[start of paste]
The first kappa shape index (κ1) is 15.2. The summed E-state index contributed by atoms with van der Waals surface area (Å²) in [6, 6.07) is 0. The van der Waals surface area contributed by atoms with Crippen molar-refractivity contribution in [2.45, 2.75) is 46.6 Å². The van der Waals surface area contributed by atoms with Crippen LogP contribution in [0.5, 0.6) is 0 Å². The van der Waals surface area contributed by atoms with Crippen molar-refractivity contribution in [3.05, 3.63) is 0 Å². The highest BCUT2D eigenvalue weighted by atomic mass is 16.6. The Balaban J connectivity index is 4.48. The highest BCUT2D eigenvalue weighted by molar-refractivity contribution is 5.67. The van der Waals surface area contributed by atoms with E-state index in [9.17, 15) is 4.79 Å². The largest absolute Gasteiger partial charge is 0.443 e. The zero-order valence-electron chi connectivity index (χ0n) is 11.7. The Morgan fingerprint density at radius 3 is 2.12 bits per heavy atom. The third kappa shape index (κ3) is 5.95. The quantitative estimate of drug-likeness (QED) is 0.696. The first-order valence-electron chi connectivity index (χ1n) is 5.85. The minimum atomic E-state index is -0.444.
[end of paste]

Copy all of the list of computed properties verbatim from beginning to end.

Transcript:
The first kappa shape index (κ1) is 15.2. The summed E-state index contributed by atoms with van der Waals surface area (Å²) in [6, 6.07) is 0. The van der Waals surface area contributed by atoms with Crippen molar-refractivity contribution in [2.45, 2.75) is 46.6 Å². The van der Waals surface area contributed by atoms with Crippen LogP contribution in [0.5, 0.6) is 0 Å². The van der Waals surface area contributed by atoms with Crippen molar-refractivity contribution in [3.05, 3.63) is 0 Å². The highest BCUT2D eigenvalue weighted by atomic mass is 16.6. The Balaban J connectivity index is 4.48. The highest BCUT2D eigenvalue weighted by molar-refractivity contribution is 5.67. The van der Waals surface area contributed by atoms with E-state index in [9.17, 15) is 4.79 Å². The largest absolute Gasteiger partial charge is 0.443 e. The zero-order valence-electron chi connectivity index (χ0n) is 11.7. The Morgan fingerprint density at radius 3 is 2.12 bits per heavy atom. The third kappa shape index (κ3) is 5.95. The quantitative estimate of drug-likeness (QED) is 0.696. The first-order valence-electron chi connectivity index (χ1n) is 5.85. The minimum atomic E-state index is -0.444.